Why the Premier League Hall of Fame feels wrong
What would the Premier League do if American sports didn’t exist? Where would it go for its innovation and ideas, if the option just to imitate wasn't there?
On Thursday, the league launched its Hall of Fame, which will welcome its first two charters members on the 19th March.
From there, who knows? At the moment, all the league is willing to reveal is contained within a sparse press release. We’re yet to learn whether the Hall will be a physical place, whether it will curate artefacts and objects, or whether it will just be a metaphorical Hall – an idea rather than a room, a marketing concept rather than a genuine tribute.
We do know that each inductee will receive their own engraved medallion and have the word of Richard Masters to assure us that "a place in the Premier League Hall of Fame is reserved for the very best”, but it’s difficult to know exactly what that means. Particularly given the non-committing reference to a ‘public vote’, which suggests that the league’s executives really weren’t paying enough attention to what works in America.
A public vote? If the aim is gravitas, elitism, and the kind of ethereal reverence which hangs in the air around Cooperstown, New York or Canton, Ohio – homes of the MLB and NFL Halls of Fame respectively – then creating a popularity contest will hinder that objective from the start.
No, not everything has to involve everybody. Sometimes, exclusion is actually a virtue and while the American equivalents are the height of sporting snobbery, that somehow manages to be among their great strengths. It is specifically that illuminati-ish quality of the voting process which gives it its authenticity and, most likely, what separates enshrinement from the more mundane honours across those various sports, such as All-Star selection.
More importantly, though: there is an elephant in the room. English football already has a Hall of Fame. It’s never quite been branded forcefully enough to allow it to properly penetrate the public conscience, but it opened in 2002 and takes the form of a permanent exhibit at the National Football Museum in Manchester.
The list of inductees is what anyone would expect: it’s the great and good of English football. Duncan Edwards, Bobby Moore, Matt Busby and the rest. Lilly Parr, one of the munitions factory pioneers of women’s football. The great Hugh McIlvanney is there, so too Jack Taylor, the referee who take charge of the 1974 World Cup Final.
The need for the Premier League to launch its own equivalent, then, is baffling. It also exhibits that proprietorial habit that it shows from time-to-time, in which it lets slip the sincere belief that it really does own the sport. That rather than being an arbitrary dateline, 1992 actually was football's Big Bang moment – the point at which everything began to exist and before which nothing else mattered.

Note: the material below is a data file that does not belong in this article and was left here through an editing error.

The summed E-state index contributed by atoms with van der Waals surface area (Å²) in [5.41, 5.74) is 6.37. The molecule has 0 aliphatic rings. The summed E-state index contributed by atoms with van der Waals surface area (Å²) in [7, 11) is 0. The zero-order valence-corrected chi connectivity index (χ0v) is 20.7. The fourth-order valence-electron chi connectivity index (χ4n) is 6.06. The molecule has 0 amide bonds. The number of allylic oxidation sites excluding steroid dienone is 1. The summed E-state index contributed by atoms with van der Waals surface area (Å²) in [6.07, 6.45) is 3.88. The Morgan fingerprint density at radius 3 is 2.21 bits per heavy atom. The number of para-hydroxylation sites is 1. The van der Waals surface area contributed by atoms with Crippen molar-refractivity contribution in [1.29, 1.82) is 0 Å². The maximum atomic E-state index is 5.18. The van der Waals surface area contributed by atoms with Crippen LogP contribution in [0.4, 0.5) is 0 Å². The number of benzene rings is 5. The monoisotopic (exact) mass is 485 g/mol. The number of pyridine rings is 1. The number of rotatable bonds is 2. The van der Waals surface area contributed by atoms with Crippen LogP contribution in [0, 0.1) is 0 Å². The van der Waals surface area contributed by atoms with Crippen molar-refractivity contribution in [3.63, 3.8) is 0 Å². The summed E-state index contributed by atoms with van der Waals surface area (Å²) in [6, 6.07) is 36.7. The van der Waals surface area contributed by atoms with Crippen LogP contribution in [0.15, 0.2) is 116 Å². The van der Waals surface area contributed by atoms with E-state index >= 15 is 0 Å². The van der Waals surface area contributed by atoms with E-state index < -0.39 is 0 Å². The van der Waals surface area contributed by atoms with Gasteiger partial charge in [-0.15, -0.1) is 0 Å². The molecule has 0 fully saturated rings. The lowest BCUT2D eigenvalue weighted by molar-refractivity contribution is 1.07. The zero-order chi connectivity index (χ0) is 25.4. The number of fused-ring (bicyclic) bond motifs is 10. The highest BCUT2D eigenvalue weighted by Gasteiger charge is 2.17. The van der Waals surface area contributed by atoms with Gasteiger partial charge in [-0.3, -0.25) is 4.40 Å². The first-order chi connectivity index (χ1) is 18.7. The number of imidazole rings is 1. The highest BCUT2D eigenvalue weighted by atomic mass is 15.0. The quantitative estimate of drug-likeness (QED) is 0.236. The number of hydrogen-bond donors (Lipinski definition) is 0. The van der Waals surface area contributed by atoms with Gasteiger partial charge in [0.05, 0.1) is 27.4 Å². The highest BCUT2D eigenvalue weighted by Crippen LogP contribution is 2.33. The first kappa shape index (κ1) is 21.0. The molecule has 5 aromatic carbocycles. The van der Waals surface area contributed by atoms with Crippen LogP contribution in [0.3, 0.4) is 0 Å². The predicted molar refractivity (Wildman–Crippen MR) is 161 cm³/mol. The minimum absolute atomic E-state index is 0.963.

That argument can get tiresome. When used as part of any Against Modern Football movement it can, I’m sure, also become very repetitive. Yes, it’s very easy to take shots at the Premier League and some of us are probably guilty of doing so much too often, but this is one of those instances in which it’s right to pose those questions.
Why could it not throw its weight behind the existing Hall? If the real intention is to honour excellence and achievement – to revere those who have touched the sky – then that’s a conversation which cannot just begin in 1992. The Premier League is its own property, its own product – nobody would deny that and nobody would contest its soaring popularity - but it was constructed on a bedrock of history and culture to which it owes an enormous debt. It may not intend to ignore that, but it so often gives the impression of being oblivious, with this self-celebration being just another instance of such hubris.
Arsenal’s achievements under Arsene Wenger are framed by (and actually echoed in) the work of Herbert Chapman. Celebrating Ian Wright’s career depends, in part, on knowing who Cliff Bastin was. And when Harry Kane’s career is over, it’ll matter all the more because – most likely – he’ll have surpassed Jimmy Greaves’ goalscoring record. Do we understand Raheem Sterling's struggle without knowing what Albert Johanneson and Clyde Best suffered through?
These people have to be together. They stand on each other's shoulders. They contextualise one another's achievements.
It cannot be any other way.
The Americans have it right. They have always been far more diligent in chronicling their sporting past, while English sport has been comparatively laissez-faire. But there are ways of addressing that deficit and this – whatever this, sponsored by Budweiser, actually is – doesn’t feel right at all.
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